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Using:

PHP 5.5.10
nginx 1.5.10
Centos 6.5

a xen-based 4GB VPS

My site uses encrypted paypal buttons. This encryption is done by the following code:

$openssl_cmd = "($OPENSSL smime -sign -signer $MY_CERT_FILE -inkey $MY_KEY_FILE " .
               "-outform der -nodetach -binary <<_EOF_\n$data\n_EOF_\n) | " .
               "$OPENSSL smime -encrypt -des3 -binary -outform pem $PAYPAL_CERT_FILE";

exec($openssl_cmd, $output, $error);

A couple of times now (a few days apart) the buttons have started to fail to encode. If I run "service php-fpm restart" then everything is fine again.

This is the error given:

PHP Warning:  exec(): Unable to fork [(/usr/bin/openssl smime -sign 
    -signer /var/www/my-pubcert.pem -inkey /var/www/my-prvkey.pem -outform der 
    -nodetach -binary <datasnipped>) | /usr/bin/openssl smime -encrypt -des3 
    -binary -outform pem /var/www/paypal_cert.pem]

Once it happens it seems to happen constantly until I restart php-fpm.

Any ideas what route I should go down to debug/fix this?

Thanks

  • How many child processes do you spawn with php-fpm and what is your maximum? – Matthew Ife Apr 2 '14 at 20:54
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Most likely the PHP processes start using a lot of memory at some point (you can check that in top, press M to sort the processes by memory). Try setting "pm.max_requests = 100" or, anyway, a much lower value of what you have now (or, around 100 or so if it is 0, which means infinite).

By the way, a much better approach to your encryption would be to use the PHP OpenSSL library rather than executing the command line interface of OpenSSL.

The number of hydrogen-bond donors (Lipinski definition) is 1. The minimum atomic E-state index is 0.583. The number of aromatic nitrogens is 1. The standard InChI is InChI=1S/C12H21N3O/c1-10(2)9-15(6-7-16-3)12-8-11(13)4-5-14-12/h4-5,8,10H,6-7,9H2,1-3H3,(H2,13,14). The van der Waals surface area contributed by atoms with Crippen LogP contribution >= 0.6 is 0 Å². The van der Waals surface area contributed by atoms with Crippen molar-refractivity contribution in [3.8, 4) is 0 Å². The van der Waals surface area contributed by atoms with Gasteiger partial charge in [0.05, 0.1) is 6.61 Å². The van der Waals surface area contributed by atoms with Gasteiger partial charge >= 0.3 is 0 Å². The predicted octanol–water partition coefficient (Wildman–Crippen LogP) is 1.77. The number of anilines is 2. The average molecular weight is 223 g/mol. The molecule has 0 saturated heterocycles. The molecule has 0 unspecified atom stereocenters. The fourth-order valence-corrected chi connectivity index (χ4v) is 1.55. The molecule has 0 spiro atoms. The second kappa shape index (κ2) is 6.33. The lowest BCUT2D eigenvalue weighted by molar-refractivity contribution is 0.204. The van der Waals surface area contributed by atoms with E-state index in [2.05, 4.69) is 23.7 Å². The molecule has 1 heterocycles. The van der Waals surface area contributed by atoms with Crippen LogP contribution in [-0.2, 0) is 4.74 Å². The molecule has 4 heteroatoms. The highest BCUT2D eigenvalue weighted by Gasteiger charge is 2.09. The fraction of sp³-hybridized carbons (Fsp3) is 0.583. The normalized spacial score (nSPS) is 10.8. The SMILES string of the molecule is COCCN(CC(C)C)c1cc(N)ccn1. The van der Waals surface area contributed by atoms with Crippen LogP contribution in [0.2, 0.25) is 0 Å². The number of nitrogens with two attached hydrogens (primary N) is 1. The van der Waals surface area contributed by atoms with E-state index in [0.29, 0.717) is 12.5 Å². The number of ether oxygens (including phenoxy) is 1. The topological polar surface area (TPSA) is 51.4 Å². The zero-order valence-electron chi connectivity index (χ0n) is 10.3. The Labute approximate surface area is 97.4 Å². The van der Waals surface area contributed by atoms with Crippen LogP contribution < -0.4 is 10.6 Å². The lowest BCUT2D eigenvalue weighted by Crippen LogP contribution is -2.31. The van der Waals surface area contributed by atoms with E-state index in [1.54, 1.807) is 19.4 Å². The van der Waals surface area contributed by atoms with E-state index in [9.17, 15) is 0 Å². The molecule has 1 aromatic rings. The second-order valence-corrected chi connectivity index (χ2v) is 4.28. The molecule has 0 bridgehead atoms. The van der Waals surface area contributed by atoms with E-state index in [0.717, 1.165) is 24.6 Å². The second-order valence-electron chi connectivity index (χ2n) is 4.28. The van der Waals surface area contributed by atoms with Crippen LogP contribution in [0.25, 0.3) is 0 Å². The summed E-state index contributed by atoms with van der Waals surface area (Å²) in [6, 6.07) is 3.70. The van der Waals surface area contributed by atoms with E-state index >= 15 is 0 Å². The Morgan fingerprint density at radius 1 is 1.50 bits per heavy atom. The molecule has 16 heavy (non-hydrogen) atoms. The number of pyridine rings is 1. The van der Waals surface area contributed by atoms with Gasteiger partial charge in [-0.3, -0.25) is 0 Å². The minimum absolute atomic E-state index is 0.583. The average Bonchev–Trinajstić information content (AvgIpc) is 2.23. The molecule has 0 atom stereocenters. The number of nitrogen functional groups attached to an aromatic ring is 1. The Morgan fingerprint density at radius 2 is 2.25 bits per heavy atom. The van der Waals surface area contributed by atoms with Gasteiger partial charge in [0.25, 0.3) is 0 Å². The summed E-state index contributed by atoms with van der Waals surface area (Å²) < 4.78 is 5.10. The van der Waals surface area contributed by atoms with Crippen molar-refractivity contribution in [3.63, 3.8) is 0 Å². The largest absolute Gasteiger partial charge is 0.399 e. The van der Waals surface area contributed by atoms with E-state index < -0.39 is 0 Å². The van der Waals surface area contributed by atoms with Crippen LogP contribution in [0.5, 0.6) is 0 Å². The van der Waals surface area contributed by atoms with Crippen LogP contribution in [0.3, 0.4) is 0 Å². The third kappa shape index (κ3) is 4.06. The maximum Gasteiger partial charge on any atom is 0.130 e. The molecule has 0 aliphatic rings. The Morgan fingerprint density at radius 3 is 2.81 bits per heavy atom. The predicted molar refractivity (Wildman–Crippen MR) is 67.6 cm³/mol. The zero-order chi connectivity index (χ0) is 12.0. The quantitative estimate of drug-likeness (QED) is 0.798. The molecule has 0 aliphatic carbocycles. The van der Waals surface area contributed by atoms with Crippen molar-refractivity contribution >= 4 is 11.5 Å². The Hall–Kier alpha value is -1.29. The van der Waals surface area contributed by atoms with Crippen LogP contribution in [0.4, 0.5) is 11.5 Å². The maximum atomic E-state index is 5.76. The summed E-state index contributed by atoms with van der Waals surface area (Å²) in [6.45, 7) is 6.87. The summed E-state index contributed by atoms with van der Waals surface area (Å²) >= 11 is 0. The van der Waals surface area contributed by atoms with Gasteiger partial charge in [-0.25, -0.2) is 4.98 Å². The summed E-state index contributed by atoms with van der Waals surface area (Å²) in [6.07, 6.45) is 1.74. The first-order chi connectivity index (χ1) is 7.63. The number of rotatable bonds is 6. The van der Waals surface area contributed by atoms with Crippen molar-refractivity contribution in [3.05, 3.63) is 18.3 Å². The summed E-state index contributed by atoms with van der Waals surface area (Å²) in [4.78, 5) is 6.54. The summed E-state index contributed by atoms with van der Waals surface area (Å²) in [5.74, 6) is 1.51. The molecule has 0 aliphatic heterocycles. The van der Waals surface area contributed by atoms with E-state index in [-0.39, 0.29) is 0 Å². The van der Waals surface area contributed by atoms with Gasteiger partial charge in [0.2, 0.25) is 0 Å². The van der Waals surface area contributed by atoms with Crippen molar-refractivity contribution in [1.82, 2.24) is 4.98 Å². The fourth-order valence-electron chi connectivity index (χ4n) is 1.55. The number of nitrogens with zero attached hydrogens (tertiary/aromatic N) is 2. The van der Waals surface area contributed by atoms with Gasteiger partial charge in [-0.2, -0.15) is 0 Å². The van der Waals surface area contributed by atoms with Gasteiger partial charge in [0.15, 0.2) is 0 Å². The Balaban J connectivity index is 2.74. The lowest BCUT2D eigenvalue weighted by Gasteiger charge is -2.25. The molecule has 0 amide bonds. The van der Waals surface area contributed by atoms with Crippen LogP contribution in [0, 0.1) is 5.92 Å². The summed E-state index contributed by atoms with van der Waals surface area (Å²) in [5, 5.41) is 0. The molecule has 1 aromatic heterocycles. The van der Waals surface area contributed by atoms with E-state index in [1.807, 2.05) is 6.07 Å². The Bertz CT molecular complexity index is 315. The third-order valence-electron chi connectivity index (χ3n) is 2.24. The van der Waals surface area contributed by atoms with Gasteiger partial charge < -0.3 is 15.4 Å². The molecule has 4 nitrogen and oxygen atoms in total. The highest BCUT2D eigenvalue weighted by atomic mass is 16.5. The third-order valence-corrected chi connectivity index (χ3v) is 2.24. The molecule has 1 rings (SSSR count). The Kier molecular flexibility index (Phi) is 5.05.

Edit:

At your request (even if it is partially off-topic), you can find documentation and example code for the 2 OpenSSL functions in PHP here and here. You may need to recompile PHP with OpenSSL support or install the required module (normally it should have it built in).

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  • I would very much rather do this inside PHP than using exec - could you link me to some example code to get me started? Thanks! In the meantime I've just discovered the php-fpm status page, so I will be keeping an eye on that and will see what's going on there. – Codemonkey Apr 2 '14 at 22:34
  • Thanks for those links. I've implemented that now and done some simple ab benchmarking and the php implementation slows the page from 100ms average to 500ms, so I might have to discount that option. A shame, but I guess not entirely unexpected. – Codemonkey Apr 3 '14 at 13:35
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I'd take a look at how many file handles you have open, and what the max is set to. sysctl fs.file-nr is a good place to start. If the first number is close to the last, you're running out of file handles! you can up them by setting it in systcl.conf, or by sysctl -w fs.file-max=100000. If this is the case, I'd look elsewhere in your code for why file handles anrent being closed.

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With PHP 5.3.3 on CentOS 6.3 this was an error I ran across because the webserver user didn't have a valid shell. Adding .bashrc to the nginx user's home directory fixed it for us.

See answer as this dupe question: https://stackoverflow.com/questions/20648949/php-warning-exec-unable-to-fork/24517481#24517481

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  • Downvote with no comment? – Ligemer Apr 8 '15 at 1:07

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